VDI-in-a-Box. It’s that sort of “fringe” product that a lot of consulting shops won’t really play with. Why not? XenDesktop is MUCH more robust. It includes XenApp licenses, Provisioning Server, and all sorts of other goodies that you [should] already know about.
So why am I blogging about VDIiaB? Because for what it is, it’s AWESOME. Where else are you going to find a VDI solution that doesn’t require shared storage, dosn’t require an external database, or doesn’t require Active Directory, all for $160/seat retail? That’s what I thought!
Things to know (both good and bad):
- ALL the vitual desktops in a “grid” MUST be hosted from the same VLAN. VDIiaB does not support hosting VDI VMs in multiple VLANs from the same grid.
- USE v5.1! v5.0 has some issues that were addressed in v5.1. I’m sure you can find a comprehensive list of these issues using Google, so I’m not going to go into the gory details.
- Host it on XenServer! Why? Because it includes the licenses for it! Also, if you want to host it on VMware, you CAN NOT use the free version – you must have at least an essentials license. This is because the free version disables the management APIs, so VDIiaB is unable to interact with the hypervisor after the 60-day trial period. Hyper-V? Officially, it is supported, but come on now…
- There is NO shared storage requirement. NONE. BUT — DO pay attention to IOPS! Many people overlook this critical performance metric with regards to their storage (especially local storage) and focus simply on capacity. That will create an environment where the performance demands of the VDI VMs just bring the disk subsystem to it’s knees. Don’t fall into the trap. Use 15k SAS drives, and arrange them in a RAID!!
- VDIiaB automatically replicates the VDI images between all hosts in a grid. This is important to note because you don’t have to manage them! It will automatically make sure all hosts in a grid are current and able to host the latest image.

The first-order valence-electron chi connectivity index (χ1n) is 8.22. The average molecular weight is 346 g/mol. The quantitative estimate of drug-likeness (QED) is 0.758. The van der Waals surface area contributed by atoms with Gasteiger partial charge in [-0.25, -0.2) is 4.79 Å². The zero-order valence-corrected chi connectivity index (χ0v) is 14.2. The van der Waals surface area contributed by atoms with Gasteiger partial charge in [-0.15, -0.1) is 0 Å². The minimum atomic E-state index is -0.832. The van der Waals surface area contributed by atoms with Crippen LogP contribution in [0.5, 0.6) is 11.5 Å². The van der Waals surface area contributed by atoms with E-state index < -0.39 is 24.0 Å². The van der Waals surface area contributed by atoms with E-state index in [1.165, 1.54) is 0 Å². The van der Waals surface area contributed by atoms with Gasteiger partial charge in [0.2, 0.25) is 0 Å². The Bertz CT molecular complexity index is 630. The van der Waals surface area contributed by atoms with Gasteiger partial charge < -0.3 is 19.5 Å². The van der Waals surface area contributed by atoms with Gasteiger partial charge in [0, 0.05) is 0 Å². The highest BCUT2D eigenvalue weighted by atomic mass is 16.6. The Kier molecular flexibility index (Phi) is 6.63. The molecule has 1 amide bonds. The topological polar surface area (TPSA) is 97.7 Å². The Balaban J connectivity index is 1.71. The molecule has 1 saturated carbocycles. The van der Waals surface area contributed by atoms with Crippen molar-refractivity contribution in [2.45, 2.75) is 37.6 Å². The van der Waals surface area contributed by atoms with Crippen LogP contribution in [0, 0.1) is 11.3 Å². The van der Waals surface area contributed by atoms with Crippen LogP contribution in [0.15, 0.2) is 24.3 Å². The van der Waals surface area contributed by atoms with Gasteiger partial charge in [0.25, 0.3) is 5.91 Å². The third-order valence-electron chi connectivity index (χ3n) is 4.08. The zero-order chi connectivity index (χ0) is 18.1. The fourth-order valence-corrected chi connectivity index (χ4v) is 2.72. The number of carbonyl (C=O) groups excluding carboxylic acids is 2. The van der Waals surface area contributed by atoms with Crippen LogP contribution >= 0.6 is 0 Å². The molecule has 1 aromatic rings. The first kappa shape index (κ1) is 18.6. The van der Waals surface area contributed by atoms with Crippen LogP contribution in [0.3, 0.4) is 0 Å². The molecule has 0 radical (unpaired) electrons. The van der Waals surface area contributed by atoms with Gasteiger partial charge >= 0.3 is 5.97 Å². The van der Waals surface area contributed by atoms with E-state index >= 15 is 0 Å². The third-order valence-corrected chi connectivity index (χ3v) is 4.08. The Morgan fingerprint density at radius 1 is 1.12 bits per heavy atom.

- VDIiaB does not have any type of NLB or clustering with regards to access – you point the client devices at the management VM on any one of the hosts in the grid, and then the load is automatically balanced across all nodes in the grid. For example: You connect to the broker on host 1, but host 1 is heavily loaded with users already. So, you get directed to host 2. This is nice! BUT – what happens if your device is pointed at a broker on a host that is down? The short answer is you can’t connect. How to get around this? Many companies use DNS round robin, but you can also use an external load balancer (Netscaler VPX fits the bill).
- Deployment is very simple. Install the hypervisor, import the management VM, answer about 20 questions, and you’re ready to go. Adding nodes to an existing grid is even simpler: Install the hypervisor, import the management VM, answer 4 questions, and it’s finished. It will automatically sync the images from other systems, and when it is fully sync’d, it’ll automatically start hosting VMs.
- VMs can be scheduled to be powered on/off, minimum number “ready”, etc, just like XD.
There are many other things to consider, but hopefully I’ve opened your eyes a little bit to the product. It really is a fantastic fit for smaller deployments, and for smaller organizations. Officially, Citrix says it is good for up to 500 seats, and then they recommend switching to XenDesktop. Unofficially, there are reports of deployments as large as 1200 seats. I encourage you to download it and take a look. Install it on top of XenServer in your lab and play around with it. A fully-functioning demo, including a VM golden image, can be set up in less than a day (not including all the frills like roaming profiles/Citrix UPM, GPO configuration, etc).
Want more information? http://www.citrix.com/products/vdi-in-a-box/overview.html